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  #16  
Old 01-28-2013, 11:51 AM
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I recall reading about the early use of diesels in some of the dirigible airship programs in the 1920s. The article stated the British used Beardmore locomotive diesels in their R101 airship. The maiden flight ended in disaster when it crashed and exploded in France. No fault of the diesels.

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  #17  
Old 01-28-2013, 12:05 PM
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Quote:
Originally Posted by Adriel View Post
Please elaborate.
Maybe lean combustion.
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  #18  
Old 01-28-2013, 12:37 PM
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In today's environment, it's probably only a matter of time before 100LL goes away. I have a hunch that there will be a trend toward aviation Diesel engines. One of the more popular powerplants for experimental (homebuilt) aircraft is the Subaru engine. It so happens that Subaru makes an aluminum boxer diesel in Europe of a suitable weight and power configuration that it could theoritically be used for aircraft use. I'm watching for someone to build a redrive unit and other components needed to use this engine in experimental aircraft. I know someone that burns JetA in his MB diesels but adds some biodiesel for proper lubrication. I suspect the same will be needed for aircraft engines. Perhaps experimentation will show that burning 1-2% two-cycle oil will provide enough lubricity that a pilot could afford to carry the additive with him for on-airport fueling. For local use there would be no reason why red-diesel couldn't be used since it is clearly "off road".
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  #19  
Old 01-28-2013, 03:11 PM
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On the OP engine, I find this stuff fascinating so I Googled around a bit. Seems like one of the biggest problems they had with this engine was getting it started in Russian winters. I can imagine they would. Enough either to start a 61 liter engine would be a might touchy procedure. Imagine how much current they would draw turning over in winter.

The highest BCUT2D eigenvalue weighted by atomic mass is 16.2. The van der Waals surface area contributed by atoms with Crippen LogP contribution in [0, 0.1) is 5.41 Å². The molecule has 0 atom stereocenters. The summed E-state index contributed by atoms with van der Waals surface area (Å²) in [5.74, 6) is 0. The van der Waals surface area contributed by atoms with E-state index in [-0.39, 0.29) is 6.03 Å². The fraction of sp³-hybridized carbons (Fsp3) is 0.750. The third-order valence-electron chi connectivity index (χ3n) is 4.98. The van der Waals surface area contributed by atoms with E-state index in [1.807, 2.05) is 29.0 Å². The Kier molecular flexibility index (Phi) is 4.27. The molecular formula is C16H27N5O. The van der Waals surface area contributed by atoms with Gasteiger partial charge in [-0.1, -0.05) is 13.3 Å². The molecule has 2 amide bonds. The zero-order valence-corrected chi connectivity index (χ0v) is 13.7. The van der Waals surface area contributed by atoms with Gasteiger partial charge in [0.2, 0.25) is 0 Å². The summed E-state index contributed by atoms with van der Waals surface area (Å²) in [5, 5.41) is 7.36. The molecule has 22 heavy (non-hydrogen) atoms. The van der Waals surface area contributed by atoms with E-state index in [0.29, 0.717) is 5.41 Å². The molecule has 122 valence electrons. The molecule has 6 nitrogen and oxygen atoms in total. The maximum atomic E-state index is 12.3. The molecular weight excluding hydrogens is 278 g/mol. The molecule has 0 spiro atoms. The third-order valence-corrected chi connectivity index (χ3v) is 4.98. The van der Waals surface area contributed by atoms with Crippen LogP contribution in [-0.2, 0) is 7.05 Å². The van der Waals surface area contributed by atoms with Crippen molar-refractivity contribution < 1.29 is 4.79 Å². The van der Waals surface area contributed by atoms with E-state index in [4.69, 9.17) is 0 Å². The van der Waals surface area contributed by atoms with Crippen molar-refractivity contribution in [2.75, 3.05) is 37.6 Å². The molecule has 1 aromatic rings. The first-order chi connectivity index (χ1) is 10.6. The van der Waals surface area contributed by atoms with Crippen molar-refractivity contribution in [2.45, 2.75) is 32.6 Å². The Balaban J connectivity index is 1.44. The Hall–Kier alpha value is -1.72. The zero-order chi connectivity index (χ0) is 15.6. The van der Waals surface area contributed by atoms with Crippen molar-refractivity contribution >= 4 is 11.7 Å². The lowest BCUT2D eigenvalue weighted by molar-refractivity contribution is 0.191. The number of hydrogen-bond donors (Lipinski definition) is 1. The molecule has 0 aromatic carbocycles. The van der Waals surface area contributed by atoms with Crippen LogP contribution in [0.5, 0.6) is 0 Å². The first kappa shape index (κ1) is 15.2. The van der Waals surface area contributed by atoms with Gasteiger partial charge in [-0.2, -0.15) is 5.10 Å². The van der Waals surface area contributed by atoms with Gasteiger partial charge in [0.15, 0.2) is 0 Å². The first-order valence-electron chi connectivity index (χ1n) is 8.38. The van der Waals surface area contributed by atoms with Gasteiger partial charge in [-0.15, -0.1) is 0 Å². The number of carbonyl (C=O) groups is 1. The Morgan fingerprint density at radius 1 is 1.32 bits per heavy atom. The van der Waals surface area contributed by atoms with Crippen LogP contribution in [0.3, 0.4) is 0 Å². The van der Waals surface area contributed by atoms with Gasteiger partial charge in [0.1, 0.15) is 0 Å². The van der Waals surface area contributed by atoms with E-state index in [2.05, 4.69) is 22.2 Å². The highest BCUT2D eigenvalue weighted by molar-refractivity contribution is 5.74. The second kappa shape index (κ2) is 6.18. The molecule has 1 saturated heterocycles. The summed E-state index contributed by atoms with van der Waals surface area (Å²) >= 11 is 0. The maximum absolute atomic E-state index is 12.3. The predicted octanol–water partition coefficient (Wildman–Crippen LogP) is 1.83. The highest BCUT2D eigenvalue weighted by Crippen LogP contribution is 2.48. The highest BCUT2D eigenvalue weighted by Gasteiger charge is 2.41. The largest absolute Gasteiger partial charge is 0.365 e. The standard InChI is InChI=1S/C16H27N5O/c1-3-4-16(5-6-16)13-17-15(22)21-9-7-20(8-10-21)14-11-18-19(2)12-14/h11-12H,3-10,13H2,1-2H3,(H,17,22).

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  #20  
Old 01-28-2013, 03:27 PM
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There's a member on this site with a couple Guiberson radial diesels, one of which he plans on installiing in his Stearman. I hope to be part of the rebuild process when it comes around.
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  #21  
Old 01-28-2013, 04:38 PM
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Do you think this engine used shotgun shells to start too? Forgot about those.

edit -- actually shotgun shells would not work on an vee engine would they?
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Last edited by Kurt Smith; 01-28-2013 at 05:07 PM.
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  #22  
Old 01-28-2013, 04:45 PM
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Originally Posted by KarTek View Post
There's a member on this site with a couple Guiberson radial diesels, one of which he plans on installiing in his Stearman. I hope to be part of the rebuild process when it comes around.
Does it start this way?

http://www.youtube.com/watch?NR=1&v=zGLVtA3LHlE